A New Radio Royalty Bill Seeks ‘Fairness’ For Recording Artists


If at first you don’t succeed … then dust yourself off and try again.

Those are the lyrics to Aaliyah’s early 2000 chart-topper “Try Again,” the first single to reach No. 1 on the Billboard Hot 100 based solely on airplay. Without radio, would it have been a hit? Would Aaliyah’s place in the annals of rock ‘n’ hip-hop history be sealed?

The argument that Radio cements the success of recording artists continues to be debated, as does the belief by recording industry advocates that the artist isn’t getting its fair share of the royalties they deserve from the airplay of their songs. Numerous attempts at giving singers and musicians more money from Radio have come and gone in the last five years.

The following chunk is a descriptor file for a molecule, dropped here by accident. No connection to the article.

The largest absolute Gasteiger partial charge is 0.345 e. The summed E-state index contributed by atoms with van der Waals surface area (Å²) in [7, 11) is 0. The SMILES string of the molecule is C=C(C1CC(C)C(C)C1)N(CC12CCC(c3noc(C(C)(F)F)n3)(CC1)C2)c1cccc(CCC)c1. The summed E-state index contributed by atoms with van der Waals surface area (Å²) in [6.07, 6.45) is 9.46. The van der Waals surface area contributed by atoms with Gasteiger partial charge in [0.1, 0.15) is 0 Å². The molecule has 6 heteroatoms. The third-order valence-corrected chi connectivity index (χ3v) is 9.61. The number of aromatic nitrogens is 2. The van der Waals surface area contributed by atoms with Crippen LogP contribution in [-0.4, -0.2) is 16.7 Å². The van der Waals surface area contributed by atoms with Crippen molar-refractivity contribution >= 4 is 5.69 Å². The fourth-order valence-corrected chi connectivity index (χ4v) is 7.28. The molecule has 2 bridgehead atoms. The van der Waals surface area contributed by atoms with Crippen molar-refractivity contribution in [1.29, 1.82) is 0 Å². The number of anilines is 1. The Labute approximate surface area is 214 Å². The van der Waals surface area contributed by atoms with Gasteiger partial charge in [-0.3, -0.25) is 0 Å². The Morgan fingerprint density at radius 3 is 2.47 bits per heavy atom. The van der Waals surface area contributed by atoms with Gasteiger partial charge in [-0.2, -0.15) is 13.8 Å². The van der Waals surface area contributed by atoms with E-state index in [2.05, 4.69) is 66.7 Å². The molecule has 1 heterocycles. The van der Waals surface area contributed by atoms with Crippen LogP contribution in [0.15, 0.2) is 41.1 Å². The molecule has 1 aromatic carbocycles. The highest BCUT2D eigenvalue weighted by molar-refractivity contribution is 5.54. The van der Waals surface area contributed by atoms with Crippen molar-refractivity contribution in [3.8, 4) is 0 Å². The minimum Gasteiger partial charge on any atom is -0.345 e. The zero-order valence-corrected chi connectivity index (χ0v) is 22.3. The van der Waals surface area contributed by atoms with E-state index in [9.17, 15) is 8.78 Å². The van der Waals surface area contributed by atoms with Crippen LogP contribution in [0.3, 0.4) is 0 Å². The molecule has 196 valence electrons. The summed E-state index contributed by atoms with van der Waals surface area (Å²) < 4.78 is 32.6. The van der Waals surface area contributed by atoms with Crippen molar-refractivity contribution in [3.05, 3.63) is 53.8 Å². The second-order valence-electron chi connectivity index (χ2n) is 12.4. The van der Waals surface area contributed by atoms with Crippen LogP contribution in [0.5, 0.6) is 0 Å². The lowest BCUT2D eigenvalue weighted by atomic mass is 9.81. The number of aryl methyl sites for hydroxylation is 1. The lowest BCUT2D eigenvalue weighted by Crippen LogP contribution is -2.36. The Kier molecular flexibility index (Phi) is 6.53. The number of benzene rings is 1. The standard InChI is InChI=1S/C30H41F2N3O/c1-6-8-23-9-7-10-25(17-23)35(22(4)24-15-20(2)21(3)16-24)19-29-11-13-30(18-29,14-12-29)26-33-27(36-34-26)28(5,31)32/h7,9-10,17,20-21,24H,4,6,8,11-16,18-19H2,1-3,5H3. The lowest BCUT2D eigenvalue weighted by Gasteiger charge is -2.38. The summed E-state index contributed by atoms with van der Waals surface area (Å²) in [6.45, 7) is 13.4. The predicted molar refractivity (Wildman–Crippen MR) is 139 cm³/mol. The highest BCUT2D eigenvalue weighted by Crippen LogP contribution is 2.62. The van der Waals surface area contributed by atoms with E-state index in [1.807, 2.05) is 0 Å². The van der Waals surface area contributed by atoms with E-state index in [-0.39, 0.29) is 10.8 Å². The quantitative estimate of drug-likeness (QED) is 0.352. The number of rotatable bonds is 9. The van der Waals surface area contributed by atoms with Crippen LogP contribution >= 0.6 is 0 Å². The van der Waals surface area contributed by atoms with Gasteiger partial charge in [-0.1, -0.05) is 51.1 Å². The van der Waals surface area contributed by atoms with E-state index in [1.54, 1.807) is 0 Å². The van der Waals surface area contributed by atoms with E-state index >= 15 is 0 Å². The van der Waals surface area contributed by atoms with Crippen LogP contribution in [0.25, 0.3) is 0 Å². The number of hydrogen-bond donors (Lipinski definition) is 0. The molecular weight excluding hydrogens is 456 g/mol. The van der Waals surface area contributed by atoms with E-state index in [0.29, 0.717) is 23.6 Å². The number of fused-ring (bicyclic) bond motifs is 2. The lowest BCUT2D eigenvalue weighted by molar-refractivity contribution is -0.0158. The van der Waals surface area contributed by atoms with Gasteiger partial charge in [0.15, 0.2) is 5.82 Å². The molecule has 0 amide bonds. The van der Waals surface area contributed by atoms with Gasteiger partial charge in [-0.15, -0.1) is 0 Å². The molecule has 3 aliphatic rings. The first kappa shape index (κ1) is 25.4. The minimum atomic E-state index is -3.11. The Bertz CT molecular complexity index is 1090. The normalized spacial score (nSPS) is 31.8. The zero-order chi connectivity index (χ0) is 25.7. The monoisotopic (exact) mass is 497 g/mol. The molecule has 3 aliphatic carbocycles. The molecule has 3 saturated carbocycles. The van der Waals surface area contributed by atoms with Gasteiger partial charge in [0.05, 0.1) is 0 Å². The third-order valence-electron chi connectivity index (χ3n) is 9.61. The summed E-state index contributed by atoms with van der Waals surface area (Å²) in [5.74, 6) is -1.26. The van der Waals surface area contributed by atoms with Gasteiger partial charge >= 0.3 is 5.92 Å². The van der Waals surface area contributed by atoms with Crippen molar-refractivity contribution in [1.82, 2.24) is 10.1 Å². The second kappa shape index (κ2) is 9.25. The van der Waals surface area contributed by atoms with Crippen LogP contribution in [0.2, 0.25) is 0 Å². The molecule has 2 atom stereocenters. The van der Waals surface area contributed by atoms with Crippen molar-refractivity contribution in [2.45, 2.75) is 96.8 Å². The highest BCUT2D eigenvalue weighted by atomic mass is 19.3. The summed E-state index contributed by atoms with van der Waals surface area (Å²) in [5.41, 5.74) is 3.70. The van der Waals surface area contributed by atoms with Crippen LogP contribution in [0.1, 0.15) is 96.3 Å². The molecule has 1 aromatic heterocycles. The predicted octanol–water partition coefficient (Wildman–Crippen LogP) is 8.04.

The latest effort, which takes a novel scaled royalty payment approach, has just been introduced in Congress. It’s a bipartisan bill from two Members who’ve tried before, and now seek support of what they’re calling the “American Music Fairness Act.”

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